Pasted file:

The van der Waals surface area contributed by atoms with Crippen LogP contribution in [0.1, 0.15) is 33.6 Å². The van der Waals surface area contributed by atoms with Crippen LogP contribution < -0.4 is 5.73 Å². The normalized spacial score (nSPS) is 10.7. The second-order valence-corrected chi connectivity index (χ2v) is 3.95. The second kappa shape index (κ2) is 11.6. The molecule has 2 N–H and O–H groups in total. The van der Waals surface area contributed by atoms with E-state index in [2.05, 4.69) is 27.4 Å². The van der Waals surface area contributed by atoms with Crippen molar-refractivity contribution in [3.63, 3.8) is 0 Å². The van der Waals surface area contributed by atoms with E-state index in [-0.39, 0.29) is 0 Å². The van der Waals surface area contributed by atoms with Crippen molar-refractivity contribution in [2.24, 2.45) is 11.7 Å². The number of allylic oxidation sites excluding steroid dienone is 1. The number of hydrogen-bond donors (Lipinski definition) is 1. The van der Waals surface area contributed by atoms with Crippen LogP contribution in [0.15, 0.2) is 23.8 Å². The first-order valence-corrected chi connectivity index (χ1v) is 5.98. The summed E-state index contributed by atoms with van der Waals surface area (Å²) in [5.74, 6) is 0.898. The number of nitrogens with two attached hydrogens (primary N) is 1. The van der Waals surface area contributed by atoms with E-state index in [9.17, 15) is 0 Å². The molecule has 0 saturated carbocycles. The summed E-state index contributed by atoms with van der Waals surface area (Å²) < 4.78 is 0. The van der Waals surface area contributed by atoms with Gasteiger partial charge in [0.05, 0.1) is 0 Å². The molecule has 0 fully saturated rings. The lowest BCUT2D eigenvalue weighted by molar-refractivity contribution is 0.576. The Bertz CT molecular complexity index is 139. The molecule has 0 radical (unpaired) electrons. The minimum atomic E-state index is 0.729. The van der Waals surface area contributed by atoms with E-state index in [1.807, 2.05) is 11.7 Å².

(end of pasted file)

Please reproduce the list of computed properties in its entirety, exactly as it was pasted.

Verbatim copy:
The van der Waals surface area contributed by atoms with Crippen LogP contribution in [0.1, 0.15) is 33.6 Å². The van der Waals surface area contributed by atoms with Crippen LogP contribution < -0.4 is 5.73 Å². The normalized spacial score (nSPS) is 10.7. The second-order valence-corrected chi connectivity index (χ2v) is 3.95. The second kappa shape index (κ2) is 11.6. The molecule has 2 N–H and O–H groups in total. The van der Waals surface area contributed by atoms with E-state index in [2.05, 4.69) is 27.4 Å². The van der Waals surface area contributed by atoms with Crippen molar-refractivity contribution in [3.63, 3.8) is 0 Å². The van der Waals surface area contributed by atoms with E-state index in [-0.39, 0.29) is 0 Å². The van der Waals surface area contributed by atoms with Crippen molar-refractivity contribution in [2.24, 2.45) is 11.7 Å². The number of allylic oxidation sites excluding steroid dienone is 1. The number of hydrogen-bond donors (Lipinski definition) is 1. The van der Waals surface area contributed by atoms with Crippen LogP contribution in [0.15, 0.2) is 23.8 Å². The first-order valence-corrected chi connectivity index (χ1v) is 5.98. The summed E-state index contributed by atoms with van der Waals surface area (Å²) in [5.74, 6) is 0.898. The number of nitrogens with two attached hydrogens (primary N) is 1. The van der Waals surface area contributed by atoms with E-state index in [9.17, 15) is 0 Å². The molecule has 0 saturated carbocycles. The summed E-state index contributed by atoms with van der Waals surface area (Å²) < 4.78 is 0. The van der Waals surface area contributed by atoms with Gasteiger partial charge in [0.05, 0.1) is 0 Å². The molecule has 0 fully saturated rings. The lowest BCUT2D eigenvalue weighted by molar-refractivity contribution is 0.576. The Bertz CT molecular complexity index is 139. The molecule has 0 radical (unpaired) electrons. The minimum atomic E-state index is 0.729. The van der Waals surface area contributed by atoms with E-state index in [1.807, 2.05) is 11.7 Å².